Guest blog by Claudio Zavala, Instructional Technology Coordinator in Duncanville ISD.
Whether you are a rookie teacher or a seasoned veteran, integrating technology in the classroom or even just using it can cause trepidation. With many school districts passing bonds to improve infrastructure, enhance network capabilities, and purchase new technology for the classroom, you owe it to yourself and your students to improve your technology skills. The next generation of workforce will need to be collaborators, problem-solvers, creatives, and critical thinkers. As professional educators, practicing and learning new technology skills will help you in turn teach 21st century skills to your students.
So where do you begin? With so much out there and technology changing at incredible rates, there is a strategy to take in approaching technology and becoming more technology savvy. Here are four tips you can use to help you gain a better hold of what technology can impact your teaching.
Trial and Error
I think many of us use this motto when it comes to trying out new things. Think of the last time you tried out a new recipe at home. I’ve had the experience where I’ve seen a recipe that sounded and looked good. That’s the night I ended up ordering take-out. And then there are times you test out another dish and the family asks for more. I take that approach to technology as well. Specifically with regards to apps on my iPhone.
With so many apps that will do the same thing, it’s hard to choose the one that best fits your needs. For example, I downloaded 3 camera apps and tested each one out. Some have a better interface, while others had better editing options. In the end I chose one that met as many of my own requirements. For the last 5 years I’ve been using Camera+ as my go to photography app.
You can never go wrong with trial and error. Don’t like the app or software, simply delete and look for something better.
I think it’s part of our nature not to ask for help or look for assistance. Perhaps it’s admitting to oneself that I don’t have all the knowledge or procedures to accomplish a task. Take a deep breath and exhale…it’s okay! Ask for help.
When you are stuck with how to create a Google Doc, accessing content from a cloud drive, or how to navigate software, there’s nothing wrong with contacting your local tech support and technology instructional support. They are there to help and teach you how to use said technology.
Connect with Others
One way that I have been keeping up with technology trends is staying connected with others via social media such as Twitter. If you have never used Twitter, here are a couple of guides on getting started with Twitter.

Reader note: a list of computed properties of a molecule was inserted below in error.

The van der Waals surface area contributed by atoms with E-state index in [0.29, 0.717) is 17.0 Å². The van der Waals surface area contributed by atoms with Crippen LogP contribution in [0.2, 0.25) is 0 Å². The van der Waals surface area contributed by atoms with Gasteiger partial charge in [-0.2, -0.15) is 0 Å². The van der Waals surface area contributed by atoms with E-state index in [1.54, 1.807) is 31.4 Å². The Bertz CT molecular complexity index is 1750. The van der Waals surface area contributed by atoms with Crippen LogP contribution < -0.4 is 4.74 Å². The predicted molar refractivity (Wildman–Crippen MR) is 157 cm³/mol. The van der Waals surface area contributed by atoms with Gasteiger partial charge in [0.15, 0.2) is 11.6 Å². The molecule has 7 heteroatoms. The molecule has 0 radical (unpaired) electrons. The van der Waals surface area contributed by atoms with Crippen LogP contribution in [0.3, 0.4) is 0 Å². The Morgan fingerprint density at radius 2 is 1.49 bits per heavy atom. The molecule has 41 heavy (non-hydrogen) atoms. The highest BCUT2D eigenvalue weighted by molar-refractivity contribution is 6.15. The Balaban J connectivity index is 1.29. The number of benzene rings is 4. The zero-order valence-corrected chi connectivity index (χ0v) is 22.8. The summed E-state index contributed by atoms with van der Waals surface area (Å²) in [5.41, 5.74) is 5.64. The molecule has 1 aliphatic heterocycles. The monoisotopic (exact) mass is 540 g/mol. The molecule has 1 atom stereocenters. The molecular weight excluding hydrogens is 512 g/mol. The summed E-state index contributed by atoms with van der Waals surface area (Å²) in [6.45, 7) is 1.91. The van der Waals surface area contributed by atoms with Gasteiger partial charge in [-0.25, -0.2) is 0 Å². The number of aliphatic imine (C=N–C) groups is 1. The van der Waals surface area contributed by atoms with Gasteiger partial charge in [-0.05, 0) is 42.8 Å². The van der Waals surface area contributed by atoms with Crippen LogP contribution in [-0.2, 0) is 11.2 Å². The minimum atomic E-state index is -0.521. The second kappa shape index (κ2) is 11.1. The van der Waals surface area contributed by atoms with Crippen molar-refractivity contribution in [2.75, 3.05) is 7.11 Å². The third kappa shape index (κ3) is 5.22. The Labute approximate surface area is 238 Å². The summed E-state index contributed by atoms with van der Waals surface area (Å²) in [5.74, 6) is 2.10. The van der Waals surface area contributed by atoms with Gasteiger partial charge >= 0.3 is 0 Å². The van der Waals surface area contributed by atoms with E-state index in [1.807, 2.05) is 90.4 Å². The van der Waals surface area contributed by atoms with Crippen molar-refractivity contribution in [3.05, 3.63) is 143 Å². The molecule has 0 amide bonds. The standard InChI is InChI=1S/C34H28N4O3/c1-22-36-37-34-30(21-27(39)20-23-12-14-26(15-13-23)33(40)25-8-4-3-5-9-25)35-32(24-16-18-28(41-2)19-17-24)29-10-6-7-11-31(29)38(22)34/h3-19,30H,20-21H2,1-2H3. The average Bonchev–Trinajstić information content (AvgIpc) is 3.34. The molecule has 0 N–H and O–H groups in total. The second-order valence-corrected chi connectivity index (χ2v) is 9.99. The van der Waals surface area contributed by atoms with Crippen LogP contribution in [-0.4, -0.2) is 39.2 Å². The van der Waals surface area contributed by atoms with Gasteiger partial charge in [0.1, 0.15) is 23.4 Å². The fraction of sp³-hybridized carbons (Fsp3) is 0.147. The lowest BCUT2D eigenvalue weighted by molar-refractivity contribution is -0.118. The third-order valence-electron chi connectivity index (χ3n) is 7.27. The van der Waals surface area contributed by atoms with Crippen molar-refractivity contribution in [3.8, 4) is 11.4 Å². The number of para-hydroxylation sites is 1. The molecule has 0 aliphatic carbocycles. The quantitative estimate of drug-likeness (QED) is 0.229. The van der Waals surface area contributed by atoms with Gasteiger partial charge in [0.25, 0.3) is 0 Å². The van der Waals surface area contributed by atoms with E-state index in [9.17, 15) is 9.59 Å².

The Teacher’s Guide To Twitter
Joining a Twitter chat provides you with a breadth of knowledge from around the world. You are sure to find a wide range of topics during chats. Here are a few chats you might want to follow.
Connecting with others via Twitter has afforded collegial friendships and expanded my knowledge of integrating technology into the classroom.
One Thing at a Time
Has this happened to you? You attended a great conference/workshop and learned about so many new technology tools. Upon returning to class the next week you are eager to try out all these new technologies, apps, and softwares. So you try 3 new apps, change the way you create your presentations, and share a new video website with your students. Before you know it, you’re drowning in account logins and passwords and can’t remember which cloud drive you used to save content. Sounds familiar? First of all, I applaud the willingness to try new things, but one thing at a time.
Where do you begin? My suggestion is to make a list of the tools, apps, or technology you want to use and test one at time. For the example below, I created a table and compared features and costs associated with the apps. After testing each one for a specified time, I compared results.
This is an efficient way to compare the pros and cons of apps (or any technology). The important thing is to not become overwhelmed with trying to figure out multiple technology tools at once. Using one tool at a time will allow you sufficient time to test it out with students and make an informed decision on its usefulness. Otherwise, you will frustrate yourself and give up all together. Take it slow and you will improve your technology skill set.
Ambition is a good thing. Ambition can also be a detriment. It’s a matter of putting things into perspective to sift through the piles of options available. Be strategic with the technology use, start by testing it out and see what works best for you and your students. When you get stuck or don’t know how to proceed, get some help from experts. Don’t do it all alone, connect with other educators and professionals to learn from and to share ideas. Finally, don’t take try all things and hope something sticks. Give yourself the liberty to use one new tool at a time. Evaluate based on your needs and go for it. Using technology can be as easy or as hard as you make it.
Supporting Premise –
IA The technologies that make this new digital world possible must be viewed as opportunities and tools that can help us in educating and socializing the young both in and outside of school.